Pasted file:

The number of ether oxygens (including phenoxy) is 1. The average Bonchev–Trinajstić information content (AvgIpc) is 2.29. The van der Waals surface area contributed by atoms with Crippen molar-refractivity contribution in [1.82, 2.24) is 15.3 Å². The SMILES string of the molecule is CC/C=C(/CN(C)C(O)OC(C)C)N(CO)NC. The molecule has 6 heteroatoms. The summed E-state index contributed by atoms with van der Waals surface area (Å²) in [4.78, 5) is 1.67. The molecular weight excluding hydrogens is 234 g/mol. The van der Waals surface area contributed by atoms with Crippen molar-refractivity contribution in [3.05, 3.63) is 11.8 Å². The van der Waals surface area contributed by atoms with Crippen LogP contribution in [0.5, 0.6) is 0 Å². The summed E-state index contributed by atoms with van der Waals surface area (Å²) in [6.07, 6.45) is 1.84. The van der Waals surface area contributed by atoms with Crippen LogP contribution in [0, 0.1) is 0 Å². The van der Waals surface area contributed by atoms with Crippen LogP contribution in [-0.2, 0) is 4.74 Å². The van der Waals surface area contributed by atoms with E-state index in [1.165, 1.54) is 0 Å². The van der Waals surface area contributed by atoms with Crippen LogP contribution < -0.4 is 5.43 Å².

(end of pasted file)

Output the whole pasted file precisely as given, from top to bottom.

The number of ether oxygens (including phenoxy) is 1. The average Bonchev–Trinajstić information content (AvgIpc) is 2.29. The van der Waals surface area contributed by atoms with Crippen molar-refractivity contribution in [1.82, 2.24) is 15.3 Å². The SMILES string of the molecule is CC/C=C(/CN(C)C(O)OC(C)C)N(CO)NC. The molecule has 6 heteroatoms. The summed E-state index contributed by atoms with van der Waals surface area (Å²) in [4.78, 5) is 1.67. The molecular weight excluding hydrogens is 234 g/mol. The van der Waals surface area contributed by atoms with Crippen molar-refractivity contribution in [3.05, 3.63) is 11.8 Å². The van der Waals surface area contributed by atoms with Crippen LogP contribution in [0.5, 0.6) is 0 Å². The summed E-state index contributed by atoms with van der Waals surface area (Å²) in [6.07, 6.45) is 1.84. The van der Waals surface area contributed by atoms with Crippen LogP contribution in [0, 0.1) is 0 Å². The van der Waals surface area contributed by atoms with Crippen LogP contribution in [-0.2, 0) is 4.74 Å². The van der Waals surface area contributed by atoms with E-state index in [1.165, 1.54) is 0 Å². The van der Waals surface area contributed by atoms with Crippen LogP contribution < -0.4 is 5.43 Å².